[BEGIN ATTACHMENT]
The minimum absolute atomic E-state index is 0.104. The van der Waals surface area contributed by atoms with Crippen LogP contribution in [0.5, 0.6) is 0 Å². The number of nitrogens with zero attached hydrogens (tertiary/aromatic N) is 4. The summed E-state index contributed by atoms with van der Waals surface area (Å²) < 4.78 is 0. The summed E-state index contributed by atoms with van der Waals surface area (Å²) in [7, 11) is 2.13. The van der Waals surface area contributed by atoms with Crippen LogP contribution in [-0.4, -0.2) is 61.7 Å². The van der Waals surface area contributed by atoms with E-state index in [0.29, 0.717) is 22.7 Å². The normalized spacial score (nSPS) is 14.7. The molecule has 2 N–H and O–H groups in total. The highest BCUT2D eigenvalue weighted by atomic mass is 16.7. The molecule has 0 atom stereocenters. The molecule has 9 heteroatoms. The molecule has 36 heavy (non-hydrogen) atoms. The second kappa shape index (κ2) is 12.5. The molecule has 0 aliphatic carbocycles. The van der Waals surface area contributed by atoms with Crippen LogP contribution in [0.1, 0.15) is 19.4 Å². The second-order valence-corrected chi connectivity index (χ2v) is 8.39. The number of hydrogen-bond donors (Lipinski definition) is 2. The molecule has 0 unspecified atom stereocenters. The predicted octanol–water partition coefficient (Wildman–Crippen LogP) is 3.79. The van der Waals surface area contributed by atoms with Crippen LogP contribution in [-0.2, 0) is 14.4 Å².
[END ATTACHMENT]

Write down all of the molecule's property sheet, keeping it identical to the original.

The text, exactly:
The minimum absolute atomic E-state index is 0.104. The van der Waals surface area contributed by atoms with Crippen LogP contribution in [0.5, 0.6) is 0 Å². The number of nitrogens with zero attached hydrogens (tertiary/aromatic N) is 4. The summed E-state index contributed by atoms with van der Waals surface area (Å²) < 4.78 is 0. The summed E-state index contributed by atoms with van der Waals surface area (Å²) in [7, 11) is 2.13. The van der Waals surface area contributed by atoms with Crippen LogP contribution in [-0.4, -0.2) is 61.7 Å². The van der Waals surface area contributed by atoms with E-state index in [0.29, 0.717) is 22.7 Å². The normalized spacial score (nSPS) is 14.7. The molecule has 2 N–H and O–H groups in total. The highest BCUT2D eigenvalue weighted by atomic mass is 16.7. The molecule has 0 atom stereocenters. The molecule has 9 heteroatoms. The molecule has 36 heavy (non-hydrogen) atoms. The second kappa shape index (κ2) is 12.5. The molecule has 0 aliphatic carbocycles. The van der Waals surface area contributed by atoms with Crippen LogP contribution in [0.1, 0.15) is 19.4 Å². The second-order valence-corrected chi connectivity index (χ2v) is 8.39. The number of hydrogen-bond donors (Lipinski definition) is 2. The molecule has 0 unspecified atom stereocenters. The predicted octanol–water partition coefficient (Wildman–Crippen LogP) is 3.79. The van der Waals surface area contributed by atoms with Crippen LogP contribution in [-0.2, 0) is 14.4 Å².